If you’re getting into the festive December mood, then you’re probably seeing lots of red and green everywhere. Aside from the fact that red and green are complementary colors, you might be wondering why they’re all over December. Imagine if we had like… Purple and yellow. Or don’t. Anyway, why are red and green Christmas colors?
Further Reading: Why Are Blue and White Hanukkah Colors?
We’ll circle back to the commercialization of Christmas in a minute. Broadly speaking, the history of red and green’s association with Christmas isn’t very clearly defined. We know at least as far back as 1896 American newspapers had a loose idea of red and green’s association with Christmas.
Some point to 12-century Paradise Plays as a solidifying factor for Christmas’ colors. They were basically Biblical plays performed on Christmas Eve–typically retelling the story of Genesis (the one where Adam and Eve got kicked out of Eden for eating an apple). These plays often used red fruits for the apple (if they couldn’t find a red apple in the medieval times), and probably included evergreen trees as they were performed in the winter.
Other medieval-era Biblical plays have been cited by historians as a possible catalyst for red and green being our Christmas culprits. One of the more popular ones depicted a nativity scene where baby Jesus was given some cherries. Not a holly, though. We’ll get back to that.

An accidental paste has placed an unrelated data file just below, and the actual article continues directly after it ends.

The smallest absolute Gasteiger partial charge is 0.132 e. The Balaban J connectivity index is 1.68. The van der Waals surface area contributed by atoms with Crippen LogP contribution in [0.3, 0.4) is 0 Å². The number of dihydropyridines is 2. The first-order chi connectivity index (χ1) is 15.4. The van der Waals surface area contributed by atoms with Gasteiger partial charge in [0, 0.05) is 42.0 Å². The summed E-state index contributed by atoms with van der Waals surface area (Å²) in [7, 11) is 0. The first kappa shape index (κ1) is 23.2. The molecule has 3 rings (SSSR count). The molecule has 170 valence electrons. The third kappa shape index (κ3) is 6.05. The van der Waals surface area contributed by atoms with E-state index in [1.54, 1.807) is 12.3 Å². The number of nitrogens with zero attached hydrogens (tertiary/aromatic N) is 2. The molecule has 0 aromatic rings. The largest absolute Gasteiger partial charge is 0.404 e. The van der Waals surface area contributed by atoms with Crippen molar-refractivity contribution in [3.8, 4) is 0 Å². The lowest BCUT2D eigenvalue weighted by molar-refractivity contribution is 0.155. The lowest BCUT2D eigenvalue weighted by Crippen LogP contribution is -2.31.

Others point to rood screens, their decorative painting from the Victorian era having engrained red and green as Christmas colors.
The Secret Language of Color
In The Secret Language of Color, Joann and Arielle Eckstut broadly assert that we are biologically programmed to understand the world through color. We know how edible fruits are by their color, we even know what we should or shouldn’t eat. There’s a reason poisonous animals are colorful, and why animals that want you to think they’re poisonous are colorful.
Now we’re going to circle back to holly or mistletoe. Holly’s influence on winter celebrations predates our conception of Christmas–but the stark reds and greens the plant gave people during the otherwise colorless winter was probably a good flashpoint.
When it comes to the more contemporary conception of Christmas, Arielle Eckstut points to a 1930s ad campaign by Coca-Cola. While “Santa” most definitely predates a Coke advertisement, the American archetype of him is credited by Eckstut to have come from art commissioned by Coke.
Speaking of colors, here’s a color logic puzzle.